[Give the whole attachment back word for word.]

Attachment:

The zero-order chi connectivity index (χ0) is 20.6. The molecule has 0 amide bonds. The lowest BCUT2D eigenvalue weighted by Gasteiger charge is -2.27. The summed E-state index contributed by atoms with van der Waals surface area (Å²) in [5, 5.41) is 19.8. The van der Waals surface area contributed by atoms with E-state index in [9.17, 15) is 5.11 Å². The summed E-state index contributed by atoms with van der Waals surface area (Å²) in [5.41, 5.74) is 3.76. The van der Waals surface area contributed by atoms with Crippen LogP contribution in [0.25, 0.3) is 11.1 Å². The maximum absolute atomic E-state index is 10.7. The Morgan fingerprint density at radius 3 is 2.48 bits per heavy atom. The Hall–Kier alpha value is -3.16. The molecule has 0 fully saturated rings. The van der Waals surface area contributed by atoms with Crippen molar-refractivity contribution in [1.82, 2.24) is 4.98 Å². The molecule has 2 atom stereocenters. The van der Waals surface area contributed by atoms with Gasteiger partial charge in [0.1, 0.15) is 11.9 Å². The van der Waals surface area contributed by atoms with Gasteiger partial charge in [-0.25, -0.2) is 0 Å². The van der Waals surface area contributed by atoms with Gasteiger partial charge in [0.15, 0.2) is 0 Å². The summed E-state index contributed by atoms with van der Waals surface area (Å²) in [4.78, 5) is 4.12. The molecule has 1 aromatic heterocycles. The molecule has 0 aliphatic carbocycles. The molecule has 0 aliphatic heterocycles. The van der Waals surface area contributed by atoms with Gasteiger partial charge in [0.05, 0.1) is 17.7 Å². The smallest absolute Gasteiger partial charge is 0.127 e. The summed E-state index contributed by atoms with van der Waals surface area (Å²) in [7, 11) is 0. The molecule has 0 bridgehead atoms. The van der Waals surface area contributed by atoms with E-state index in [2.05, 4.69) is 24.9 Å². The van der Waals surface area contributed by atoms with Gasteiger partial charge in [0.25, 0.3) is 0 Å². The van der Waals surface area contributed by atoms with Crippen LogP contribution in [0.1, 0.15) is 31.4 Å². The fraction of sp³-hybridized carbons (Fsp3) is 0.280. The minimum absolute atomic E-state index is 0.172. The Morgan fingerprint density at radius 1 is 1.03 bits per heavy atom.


The zero-order chi connectivity index (χ0) is 20.6. The molecule has 0 amide bonds. The lowest BCUT2D eigenvalue weighted by Gasteiger charge is -2.27. The summed E-state index contributed by atoms with van der Waals surface area (Å²) in [5, 5.41) is 19.8. The van der Waals surface area contributed by atoms with E-state index in [9.17, 15) is 5.11 Å². The summed E-state index contributed by atoms with van der Waals surface area (Å²) in [5.41, 5.74) is 3.76. The van der Waals surface area contributed by atoms with Crippen LogP contribution in [0.25, 0.3) is 11.1 Å². The maximum absolute atomic E-state index is 10.7. The Morgan fingerprint density at radius 3 is 2.48 bits per heavy atom. The Hall–Kier alpha value is -3.16. The molecule has 0 fully saturated rings. The van der Waals surface area contributed by atoms with Crippen molar-refractivity contribution in [1.82, 2.24) is 4.98 Å². The molecule has 2 atom stereocenters. The van der Waals surface area contributed by atoms with Gasteiger partial charge in [0.1, 0.15) is 11.9 Å². The van der Waals surface area contributed by atoms with Gasteiger partial charge in [-0.25, -0.2) is 0 Å². The van der Waals surface area contributed by atoms with Gasteiger partial charge in [0.15, 0.2) is 0 Å². The summed E-state index contributed by atoms with van der Waals surface area (Å²) in [4.78, 5) is 4.12. The molecule has 1 aromatic heterocycles. The molecule has 0 aliphatic carbocycles. The molecule has 0 aliphatic heterocycles. The van der Waals surface area contributed by atoms with Gasteiger partial charge in [0.05, 0.1) is 17.7 Å². The smallest absolute Gasteiger partial charge is 0.127 e. The summed E-state index contributed by atoms with van der Waals surface area (Å²) in [7, 11) is 0. The molecule has 0 bridgehead atoms. The van der Waals surface area contributed by atoms with E-state index in [2.05, 4.69) is 24.9 Å². The van der Waals surface area contributed by atoms with Gasteiger partial charge in [0.25, 0.3) is 0 Å². The van der Waals surface area contributed by atoms with Crippen LogP contribution in [0.1, 0.15) is 31.4 Å². The fraction of sp³-hybridized carbons (Fsp3) is 0.280. The minimum absolute atomic E-state index is 0.172. The Morgan fingerprint density at radius 1 is 1.03 bits per heavy atom.